On Tuesday, 16 October, with the support of NALED and the Royal Embassy of Norway, the Ministry of Public Administration and Local Government organized a presentation of the Draft Law on Inspection Oversight, attended by a vast number of business representatives and inspectors.
Opening the event, the Minister of Public Administration and Local Government Branko Ružić said that the proposed amendments build upon the existing legislation, focusing on prevention, risk assessment and strengthening trust between the inspections and businesses.
The key novelty is the introduction of a new institute - the "trusted entity" - intended for businesses that have proven to reach high standards of operations and compliance. In practice, this means that they would not be subject to regular inspections for four years, but these businesses will be obliged to perform self-evaluation and submit reports about the results to the inspections. It was proposed that the application of this institute should be initiated two years after the law is adopted, as it takes time to apply the methods and instruments for risk assessment within the e-Inspector platform, and it also takes time to create a database about the "good" and "bad" businesses based on such risk assessment.
The amendments also introduce the option of plea bargain for admitting misdemeanors, with NALED having prepared the guidelines for its implementation, s well as the option of enabling businesses to report that they are making a misdemeanor on their own, correct the non-complying details with inspectors' support, and thus avoid the penalties.
Together with the Ministry and the Government's Coordination Commission for Inspection Oversight, NALED worked on preparing the Draft Law with the support of the Royal Embassy of Norway within the project "Strengthening the inspection, administrative and administrative-court supervision of inspection oversight”.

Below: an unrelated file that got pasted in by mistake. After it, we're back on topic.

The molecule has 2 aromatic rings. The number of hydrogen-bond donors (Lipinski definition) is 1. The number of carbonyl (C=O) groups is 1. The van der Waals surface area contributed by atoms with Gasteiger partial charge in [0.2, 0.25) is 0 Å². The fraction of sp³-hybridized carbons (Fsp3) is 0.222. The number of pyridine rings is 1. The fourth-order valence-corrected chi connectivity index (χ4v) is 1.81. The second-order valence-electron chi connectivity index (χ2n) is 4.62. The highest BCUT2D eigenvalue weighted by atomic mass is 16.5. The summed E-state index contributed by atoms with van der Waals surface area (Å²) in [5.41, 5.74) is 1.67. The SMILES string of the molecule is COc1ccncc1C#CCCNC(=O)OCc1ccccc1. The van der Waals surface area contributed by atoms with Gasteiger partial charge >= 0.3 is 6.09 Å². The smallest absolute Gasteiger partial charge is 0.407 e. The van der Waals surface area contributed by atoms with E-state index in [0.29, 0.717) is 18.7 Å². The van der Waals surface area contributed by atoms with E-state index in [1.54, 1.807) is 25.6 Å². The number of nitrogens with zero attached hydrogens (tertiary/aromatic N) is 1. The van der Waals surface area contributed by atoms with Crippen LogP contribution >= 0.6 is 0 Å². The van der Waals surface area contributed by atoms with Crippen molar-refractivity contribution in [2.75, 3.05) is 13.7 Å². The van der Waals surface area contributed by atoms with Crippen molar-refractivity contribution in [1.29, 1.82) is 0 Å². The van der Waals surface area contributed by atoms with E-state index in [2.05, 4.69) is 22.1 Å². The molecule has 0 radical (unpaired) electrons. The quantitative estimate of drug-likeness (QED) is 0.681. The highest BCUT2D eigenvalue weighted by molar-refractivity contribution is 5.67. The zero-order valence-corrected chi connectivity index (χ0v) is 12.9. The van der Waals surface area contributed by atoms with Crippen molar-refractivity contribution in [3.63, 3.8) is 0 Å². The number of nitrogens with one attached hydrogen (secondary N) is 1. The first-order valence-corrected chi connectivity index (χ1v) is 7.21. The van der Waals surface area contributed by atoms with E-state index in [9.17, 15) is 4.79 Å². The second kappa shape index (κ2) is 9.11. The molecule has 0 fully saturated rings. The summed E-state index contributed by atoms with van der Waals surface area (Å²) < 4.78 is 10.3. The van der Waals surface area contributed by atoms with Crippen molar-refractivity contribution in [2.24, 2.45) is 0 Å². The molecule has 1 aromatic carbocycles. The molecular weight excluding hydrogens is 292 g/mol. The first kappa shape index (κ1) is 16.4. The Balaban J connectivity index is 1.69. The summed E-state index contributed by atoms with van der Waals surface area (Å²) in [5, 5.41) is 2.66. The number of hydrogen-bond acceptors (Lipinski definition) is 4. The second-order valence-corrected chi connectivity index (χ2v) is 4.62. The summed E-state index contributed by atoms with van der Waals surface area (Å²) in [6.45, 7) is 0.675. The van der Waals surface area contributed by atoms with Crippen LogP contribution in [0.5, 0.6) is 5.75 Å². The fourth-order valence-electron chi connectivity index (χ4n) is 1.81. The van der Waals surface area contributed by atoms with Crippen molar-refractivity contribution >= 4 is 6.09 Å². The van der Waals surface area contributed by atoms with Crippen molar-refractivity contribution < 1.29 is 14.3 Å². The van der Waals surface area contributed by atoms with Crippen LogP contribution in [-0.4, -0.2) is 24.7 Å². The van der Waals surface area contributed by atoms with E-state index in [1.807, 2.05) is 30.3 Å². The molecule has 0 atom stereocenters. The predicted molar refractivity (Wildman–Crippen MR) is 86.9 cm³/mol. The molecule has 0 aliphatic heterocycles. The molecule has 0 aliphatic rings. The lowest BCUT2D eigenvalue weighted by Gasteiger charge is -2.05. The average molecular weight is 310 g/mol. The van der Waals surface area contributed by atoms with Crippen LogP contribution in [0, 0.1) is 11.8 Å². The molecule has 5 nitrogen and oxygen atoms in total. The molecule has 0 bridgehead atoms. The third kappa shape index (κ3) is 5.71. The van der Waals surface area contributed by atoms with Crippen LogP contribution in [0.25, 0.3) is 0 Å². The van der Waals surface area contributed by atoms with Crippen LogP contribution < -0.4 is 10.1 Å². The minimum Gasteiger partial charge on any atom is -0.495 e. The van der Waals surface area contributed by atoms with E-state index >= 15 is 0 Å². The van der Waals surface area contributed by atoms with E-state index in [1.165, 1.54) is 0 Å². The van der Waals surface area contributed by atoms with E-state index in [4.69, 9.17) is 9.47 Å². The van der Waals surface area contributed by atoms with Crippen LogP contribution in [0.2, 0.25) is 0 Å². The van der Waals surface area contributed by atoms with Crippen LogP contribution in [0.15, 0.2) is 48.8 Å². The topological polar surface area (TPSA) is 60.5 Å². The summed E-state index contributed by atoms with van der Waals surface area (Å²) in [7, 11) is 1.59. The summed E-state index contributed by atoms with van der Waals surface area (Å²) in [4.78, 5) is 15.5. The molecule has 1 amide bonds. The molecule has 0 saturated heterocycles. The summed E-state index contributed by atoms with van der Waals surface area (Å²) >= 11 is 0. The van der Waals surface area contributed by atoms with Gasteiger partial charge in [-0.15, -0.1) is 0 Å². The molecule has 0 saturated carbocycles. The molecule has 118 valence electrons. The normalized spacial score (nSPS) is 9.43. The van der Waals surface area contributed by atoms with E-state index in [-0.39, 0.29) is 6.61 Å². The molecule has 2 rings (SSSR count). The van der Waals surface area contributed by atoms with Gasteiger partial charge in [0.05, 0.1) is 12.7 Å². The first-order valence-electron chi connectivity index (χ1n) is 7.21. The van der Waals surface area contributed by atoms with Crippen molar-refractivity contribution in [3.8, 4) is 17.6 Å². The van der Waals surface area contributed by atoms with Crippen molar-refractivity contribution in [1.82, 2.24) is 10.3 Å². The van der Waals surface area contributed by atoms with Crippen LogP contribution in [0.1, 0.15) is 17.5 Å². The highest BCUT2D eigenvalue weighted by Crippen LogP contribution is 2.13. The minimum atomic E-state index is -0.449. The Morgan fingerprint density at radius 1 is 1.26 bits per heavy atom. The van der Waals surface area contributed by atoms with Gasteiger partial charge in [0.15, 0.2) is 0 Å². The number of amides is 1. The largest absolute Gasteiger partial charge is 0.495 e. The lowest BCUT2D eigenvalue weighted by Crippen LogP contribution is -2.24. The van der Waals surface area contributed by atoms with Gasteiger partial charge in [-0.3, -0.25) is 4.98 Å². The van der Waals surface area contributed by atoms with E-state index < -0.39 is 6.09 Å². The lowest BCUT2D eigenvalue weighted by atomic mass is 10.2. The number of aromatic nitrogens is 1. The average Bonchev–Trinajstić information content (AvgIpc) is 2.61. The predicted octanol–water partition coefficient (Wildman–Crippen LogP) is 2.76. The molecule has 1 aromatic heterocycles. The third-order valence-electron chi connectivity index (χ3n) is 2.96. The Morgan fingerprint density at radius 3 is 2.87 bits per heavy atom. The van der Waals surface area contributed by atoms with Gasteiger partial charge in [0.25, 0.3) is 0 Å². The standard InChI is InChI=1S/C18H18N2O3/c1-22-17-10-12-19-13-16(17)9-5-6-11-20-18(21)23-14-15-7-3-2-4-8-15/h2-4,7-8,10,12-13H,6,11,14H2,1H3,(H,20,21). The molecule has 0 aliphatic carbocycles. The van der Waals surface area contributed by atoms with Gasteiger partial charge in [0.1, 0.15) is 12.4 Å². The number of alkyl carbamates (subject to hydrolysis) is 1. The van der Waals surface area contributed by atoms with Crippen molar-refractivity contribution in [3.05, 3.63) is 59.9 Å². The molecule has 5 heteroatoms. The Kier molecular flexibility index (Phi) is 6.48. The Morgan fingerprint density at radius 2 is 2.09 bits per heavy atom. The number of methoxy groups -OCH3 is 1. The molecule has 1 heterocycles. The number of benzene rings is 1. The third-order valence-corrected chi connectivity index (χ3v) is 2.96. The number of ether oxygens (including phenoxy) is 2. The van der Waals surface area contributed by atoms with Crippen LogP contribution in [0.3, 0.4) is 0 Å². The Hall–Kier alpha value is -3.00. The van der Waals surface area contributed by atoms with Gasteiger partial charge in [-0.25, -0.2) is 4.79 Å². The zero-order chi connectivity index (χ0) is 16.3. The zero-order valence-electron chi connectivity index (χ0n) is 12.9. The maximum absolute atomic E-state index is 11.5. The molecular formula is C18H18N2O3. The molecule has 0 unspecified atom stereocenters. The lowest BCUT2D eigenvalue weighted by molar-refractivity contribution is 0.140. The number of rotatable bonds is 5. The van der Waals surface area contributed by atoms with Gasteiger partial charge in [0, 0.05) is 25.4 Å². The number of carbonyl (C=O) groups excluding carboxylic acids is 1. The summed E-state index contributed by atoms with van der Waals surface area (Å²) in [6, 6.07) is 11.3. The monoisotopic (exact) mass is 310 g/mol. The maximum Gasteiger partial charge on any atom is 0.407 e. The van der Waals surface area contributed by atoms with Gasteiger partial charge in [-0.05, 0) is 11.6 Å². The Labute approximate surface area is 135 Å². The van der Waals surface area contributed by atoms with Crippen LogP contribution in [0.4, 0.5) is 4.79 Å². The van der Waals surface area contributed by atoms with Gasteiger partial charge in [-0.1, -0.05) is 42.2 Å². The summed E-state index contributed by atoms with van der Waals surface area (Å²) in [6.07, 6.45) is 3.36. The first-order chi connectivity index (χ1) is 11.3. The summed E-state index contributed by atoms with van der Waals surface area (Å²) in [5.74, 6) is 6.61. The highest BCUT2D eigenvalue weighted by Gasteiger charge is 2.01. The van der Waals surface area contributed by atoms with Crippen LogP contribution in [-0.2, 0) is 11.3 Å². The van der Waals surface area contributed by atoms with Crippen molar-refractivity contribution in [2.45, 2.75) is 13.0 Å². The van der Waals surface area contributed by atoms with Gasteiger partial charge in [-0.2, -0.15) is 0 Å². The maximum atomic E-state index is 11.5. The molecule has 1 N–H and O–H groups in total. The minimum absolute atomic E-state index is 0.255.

On this occasion, Norwegian ambassador H.E. Arne Sannes Björnstad addressed the participants, stressing that the inspections stand as an essential factor in maintaining the rule of law and efficient economy, and indicating that the use of information technologies and cooperation among inspections provide for better results with lower costs.
Vice President of NALED Managing Board Goran Kovačević said that the businesses welcome the new institute in the law, which would ease the burden to complying businesses and enable inspections to focus more of their time on identifying the non-registered entities.
- The data of the Support Unit to Coordination Commission for Inspection Oversight show that, over the past year, there have been more than 12,000 supervision visits to businesses whose operations were doubted to be non-registered, which was confirmed in even 30% cases. Further on, NALED's study on shadow economy in 2017 estimated that the share of non-registered businesses in the overall economy in Serbia was 17% (68,500 in total number), which is at least three times higher than the countries that were observed for comparison. Additionally, most inspections do not have a sufficient number of people, and it is important to be efficient in using their limited resources and focus the issue of unfair competition, and continuously strengthen the human and technical capacities of the inspections – stressed Kovačević.